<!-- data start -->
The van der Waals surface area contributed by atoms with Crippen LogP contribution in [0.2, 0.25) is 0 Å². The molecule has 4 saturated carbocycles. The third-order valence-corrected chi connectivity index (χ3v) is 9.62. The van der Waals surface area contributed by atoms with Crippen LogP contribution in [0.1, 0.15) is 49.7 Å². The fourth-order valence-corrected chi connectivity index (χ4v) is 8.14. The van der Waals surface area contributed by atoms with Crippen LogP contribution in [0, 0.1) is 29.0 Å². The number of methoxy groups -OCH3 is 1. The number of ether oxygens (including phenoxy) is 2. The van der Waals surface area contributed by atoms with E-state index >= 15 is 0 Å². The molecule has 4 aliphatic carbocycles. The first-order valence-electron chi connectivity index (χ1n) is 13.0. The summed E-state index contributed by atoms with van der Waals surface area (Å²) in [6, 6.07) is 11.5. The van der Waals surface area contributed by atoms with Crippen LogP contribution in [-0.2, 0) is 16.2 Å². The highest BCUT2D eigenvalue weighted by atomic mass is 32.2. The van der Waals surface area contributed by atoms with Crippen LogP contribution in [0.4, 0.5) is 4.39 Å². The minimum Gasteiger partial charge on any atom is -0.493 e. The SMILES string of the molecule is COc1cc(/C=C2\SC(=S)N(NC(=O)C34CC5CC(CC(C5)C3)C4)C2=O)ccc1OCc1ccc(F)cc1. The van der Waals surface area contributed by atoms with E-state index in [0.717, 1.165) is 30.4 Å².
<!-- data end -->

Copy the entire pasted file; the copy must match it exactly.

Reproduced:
The van der Waals surface area contributed by atoms with Crippen LogP contribution in [0.2, 0.25) is 0 Å². The molecule has 4 saturated carbocycles. The third-order valence-corrected chi connectivity index (χ3v) is 9.62. The van der Waals surface area contributed by atoms with Crippen LogP contribution in [0.1, 0.15) is 49.7 Å². The fourth-order valence-corrected chi connectivity index (χ4v) is 8.14. The van der Waals surface area contributed by atoms with Crippen LogP contribution in [0, 0.1) is 29.0 Å². The number of methoxy groups -OCH3 is 1. The number of ether oxygens (including phenoxy) is 2. The van der Waals surface area contributed by atoms with E-state index >= 15 is 0 Å². The molecule has 4 aliphatic carbocycles. The first-order valence-electron chi connectivity index (χ1n) is 13.0. The summed E-state index contributed by atoms with van der Waals surface area (Å²) in [6, 6.07) is 11.5. The van der Waals surface area contributed by atoms with Crippen LogP contribution in [-0.2, 0) is 16.2 Å². The highest BCUT2D eigenvalue weighted by atomic mass is 32.2. The van der Waals surface area contributed by atoms with Crippen LogP contribution in [0.4, 0.5) is 4.39 Å². The minimum Gasteiger partial charge on any atom is -0.493 e. The SMILES string of the molecule is COc1cc(/C=C2\SC(=S)N(NC(=O)C34CC5CC(CC(C5)C3)C4)C2=O)ccc1OCc1ccc(F)cc1. The van der Waals surface area contributed by atoms with E-state index in [0.717, 1.165) is 30.4 Å².